But airing Trump during media time slots is different. It’s ostensibly the news, but in reality it’s an event people tune into specifically to watch. Broadcasting a Trump campaign rally or a rambling Trump press conference draws people who are interested in seeing an extended look at what this controversial political firebrand is up to. This means people will likely pay more attention to a Trump broadcast feature than they would a Cruz TV spot.
The media networks and outlets know this, which is why they handed Trump nearly $2 billion in free coverage: it gets the ratings up and the magazines off the racks and the clicks on the websites. Trump knows it, which is why he continually topped himself in craziness throughout the campaign. The cameras would turn to him, the people would watch, and Trump wouldn’t have to spend a dime. It worked. Trump is the GOP’s presumptive nominee for president.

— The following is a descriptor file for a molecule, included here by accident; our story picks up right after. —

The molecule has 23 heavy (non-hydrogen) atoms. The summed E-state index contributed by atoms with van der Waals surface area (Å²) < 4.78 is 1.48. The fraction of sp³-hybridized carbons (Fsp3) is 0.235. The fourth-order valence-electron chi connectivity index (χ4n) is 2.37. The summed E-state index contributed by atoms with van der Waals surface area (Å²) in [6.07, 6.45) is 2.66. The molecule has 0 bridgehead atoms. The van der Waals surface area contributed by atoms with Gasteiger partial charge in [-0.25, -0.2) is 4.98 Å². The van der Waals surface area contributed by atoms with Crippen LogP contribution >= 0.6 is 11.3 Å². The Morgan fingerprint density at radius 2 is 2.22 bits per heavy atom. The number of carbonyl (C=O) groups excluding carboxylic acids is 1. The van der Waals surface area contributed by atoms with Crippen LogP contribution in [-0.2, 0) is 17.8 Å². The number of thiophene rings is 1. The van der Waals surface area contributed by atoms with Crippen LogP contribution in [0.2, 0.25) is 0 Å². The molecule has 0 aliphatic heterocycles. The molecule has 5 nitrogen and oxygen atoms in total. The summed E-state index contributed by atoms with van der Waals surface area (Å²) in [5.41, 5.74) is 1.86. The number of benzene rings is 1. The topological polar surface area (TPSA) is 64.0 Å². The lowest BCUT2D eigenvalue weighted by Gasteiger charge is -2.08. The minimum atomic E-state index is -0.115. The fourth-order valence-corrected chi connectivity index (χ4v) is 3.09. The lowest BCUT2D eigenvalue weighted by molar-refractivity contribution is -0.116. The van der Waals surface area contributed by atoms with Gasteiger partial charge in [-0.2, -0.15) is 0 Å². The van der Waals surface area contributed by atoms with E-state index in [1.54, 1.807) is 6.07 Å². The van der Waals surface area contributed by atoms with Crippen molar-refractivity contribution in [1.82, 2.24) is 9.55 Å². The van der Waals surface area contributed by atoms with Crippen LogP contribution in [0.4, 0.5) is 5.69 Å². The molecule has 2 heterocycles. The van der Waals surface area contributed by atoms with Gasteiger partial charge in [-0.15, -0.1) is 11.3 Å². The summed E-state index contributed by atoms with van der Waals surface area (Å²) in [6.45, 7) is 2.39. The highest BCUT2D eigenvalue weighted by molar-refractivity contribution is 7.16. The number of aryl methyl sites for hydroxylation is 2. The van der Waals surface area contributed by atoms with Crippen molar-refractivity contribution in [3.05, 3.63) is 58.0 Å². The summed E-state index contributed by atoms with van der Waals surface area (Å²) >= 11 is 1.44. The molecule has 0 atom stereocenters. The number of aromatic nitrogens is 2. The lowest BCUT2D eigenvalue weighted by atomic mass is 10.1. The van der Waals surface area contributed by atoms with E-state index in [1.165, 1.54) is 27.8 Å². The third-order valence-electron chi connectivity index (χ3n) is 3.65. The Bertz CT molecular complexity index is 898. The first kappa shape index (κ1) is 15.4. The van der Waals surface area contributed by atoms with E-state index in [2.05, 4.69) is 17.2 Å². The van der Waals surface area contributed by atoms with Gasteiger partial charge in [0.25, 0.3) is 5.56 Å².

What are the lessons to be learned here? There are two. The first is this: Trump is probably a far weaker candidate than anyone, even Trump himself, realizes. Without the sustained media blitz, he likely would have flamed out last year and faded into irrelevance. Now, as a general election candidate, the media—the members of which are overwhelmingly liberal—may turn on him. He may lose the free coverage, or the coverage may turn hostile and unwelcoming, at which point he will be without what was likely the key factor in his success over the past year: no-charge, friendly media.
The second lesson is this: the Democrats are wrong. Citizens United did not unleash an army of election-buying billionaires on the country.